|Transactions||MariaDB supports ACID transactions. However, there is no snapshot isolation support, and sharded transactions are only supported with specific storage engines.||MongoDB supports fully ACID-compliant transactions including in sharded clusters and with snapshot isolation.|
|Concurrency||Concurrency controls in MariaDB depend on the storage engine used. However, MariaDB must use its transaction mechanisms to enforce read isolation. The isolation level can be changed based on specific transaction configurations.|
MongoDB allows multiple database users to concurrently access the same data by managing a well defined concurrency control.
MongoDB uses document-level locking, so writes to a single document occur either in full or not at all, and clients always see consistent data. Together with those mechanisms, MongoDB supports different read and write concerns for distributed clusters and retryable reads and writes.
|High Availability and Scalability|
Replica sets host an identical copy of the data and elect a primary which receives all the writes, while other nodes are secondaries replicating all the data.
Sharding allows you to easily scale your collections across multiple replica sets. With geo-zone sharding, you can also easily manage data sovereignty requirements.
The ability to define specific shard keys and reshard collections with zero downtime when a shard key is no longer optimal gives your application a huge advantage when managing massively distributed datasets at scale.
MariaDB Enterprise provides the following levels of security:
Additionally, MongoDB Cloud offerings have strong security compliance certifications. Read more on our trust center.
MariaDB does not support mobile features natively.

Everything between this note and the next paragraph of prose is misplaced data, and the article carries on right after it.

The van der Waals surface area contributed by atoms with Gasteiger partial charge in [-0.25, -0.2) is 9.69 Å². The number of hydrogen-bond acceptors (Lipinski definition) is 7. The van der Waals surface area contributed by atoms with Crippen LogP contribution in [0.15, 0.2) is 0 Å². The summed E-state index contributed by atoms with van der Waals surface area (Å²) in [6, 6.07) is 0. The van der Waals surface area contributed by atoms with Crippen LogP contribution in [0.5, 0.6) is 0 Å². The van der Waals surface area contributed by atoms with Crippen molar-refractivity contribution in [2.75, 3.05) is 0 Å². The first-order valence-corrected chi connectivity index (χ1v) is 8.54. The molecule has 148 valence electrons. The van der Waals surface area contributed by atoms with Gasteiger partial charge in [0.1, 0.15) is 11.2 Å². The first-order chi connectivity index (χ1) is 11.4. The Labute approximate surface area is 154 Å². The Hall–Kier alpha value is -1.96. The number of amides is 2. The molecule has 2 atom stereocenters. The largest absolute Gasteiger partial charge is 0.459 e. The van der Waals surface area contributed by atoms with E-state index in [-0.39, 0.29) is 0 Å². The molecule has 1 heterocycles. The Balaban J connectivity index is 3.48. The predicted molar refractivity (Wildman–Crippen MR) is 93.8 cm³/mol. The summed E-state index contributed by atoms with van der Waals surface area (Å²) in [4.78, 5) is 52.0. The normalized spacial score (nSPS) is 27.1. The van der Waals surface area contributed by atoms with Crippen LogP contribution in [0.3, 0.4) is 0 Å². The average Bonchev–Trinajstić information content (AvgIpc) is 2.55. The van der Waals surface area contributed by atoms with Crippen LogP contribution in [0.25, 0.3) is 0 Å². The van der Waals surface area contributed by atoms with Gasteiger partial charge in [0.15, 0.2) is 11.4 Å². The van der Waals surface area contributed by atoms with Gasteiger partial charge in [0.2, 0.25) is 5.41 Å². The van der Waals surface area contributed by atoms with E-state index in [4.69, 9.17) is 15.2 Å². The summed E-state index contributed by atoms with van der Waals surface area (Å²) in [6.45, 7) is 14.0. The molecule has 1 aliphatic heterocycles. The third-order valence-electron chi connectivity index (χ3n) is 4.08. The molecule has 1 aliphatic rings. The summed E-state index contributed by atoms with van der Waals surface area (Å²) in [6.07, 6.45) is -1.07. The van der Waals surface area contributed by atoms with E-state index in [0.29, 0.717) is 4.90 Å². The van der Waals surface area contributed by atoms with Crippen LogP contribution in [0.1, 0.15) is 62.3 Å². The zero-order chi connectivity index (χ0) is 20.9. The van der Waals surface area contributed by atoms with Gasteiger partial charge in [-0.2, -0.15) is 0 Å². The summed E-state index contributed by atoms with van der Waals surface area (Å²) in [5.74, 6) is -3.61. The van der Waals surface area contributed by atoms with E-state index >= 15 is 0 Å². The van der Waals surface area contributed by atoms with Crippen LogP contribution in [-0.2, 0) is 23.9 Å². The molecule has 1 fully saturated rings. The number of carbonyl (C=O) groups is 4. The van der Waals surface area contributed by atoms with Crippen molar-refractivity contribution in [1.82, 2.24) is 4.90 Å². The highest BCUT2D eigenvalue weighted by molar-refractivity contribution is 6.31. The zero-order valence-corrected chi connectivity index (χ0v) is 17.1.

There are some third-party guides and tools to install MariaDB on mobile devices.
Realm also offers an offline-first sync service to Atlas clusters across various client platforms.
Realm sync offers automatic conflict resolution and strong eventual consistency.
MongoDB Realm allows data to sync seamlessly between MongoDB Atlas clusters and user or IoT devices.
MariaDB Enterprise server is provided through a service called SkySQL. It is a database-as-a-service implementation available partially on AWS and GCP. Some features are available on GCP only. No free tier is available.
The SkySQL service requires a user to predefine the cluster purpose—e.g., transactional or analytical. Both use cases cannot be covered in a single cluster.
Dynamic scaling changes are currently available only on the Xpand storage node types (3 to 6 option only).
MongoDB Atlas, the database-as-a-service platform for MongoDB, offers clusters in all three major cloud providers—AWS, Azure, and GCP—starting from a free tier to a fully blown production cross-region and cross-cloud cluster. Services can be dynamically scaled and cloud providers can be changed as needed.
|Documentation & Trainings|
MariaDB offers documentation for the open source and enterprise version.
The company also offers some online courses and training.
|Native Data Visualization Tooling|
MariaDB does not offer any native data visualization tools, but integrates with third-party applications for data visualization and business intelligence.
MariaDB has expanded and added valuable features to the MySQL database. However, it also diverged from it. It is built on top of legacy SQL core concepts with additional support for new NoSQL era musts like JSON storage, replication, and horizontal scaling. However, the limitations of its foundation and available services will prevent it from fully adapting to the big data and cloud driven nature of modern agile development.
MongoDB was built from the ground up to support cloud elasticity and any amount of data, starting from small on-device databases to large multi-petabyte clusters. It runs the same way anywhere you want, including within our fully featured and scalable cloud database offering, MongoDB Atlas.
It depends on the use case. MongoDB covers a wide range of modern application use cases with proven success at scale across the industry. MariaDB is popular among SQL-based relational web applications.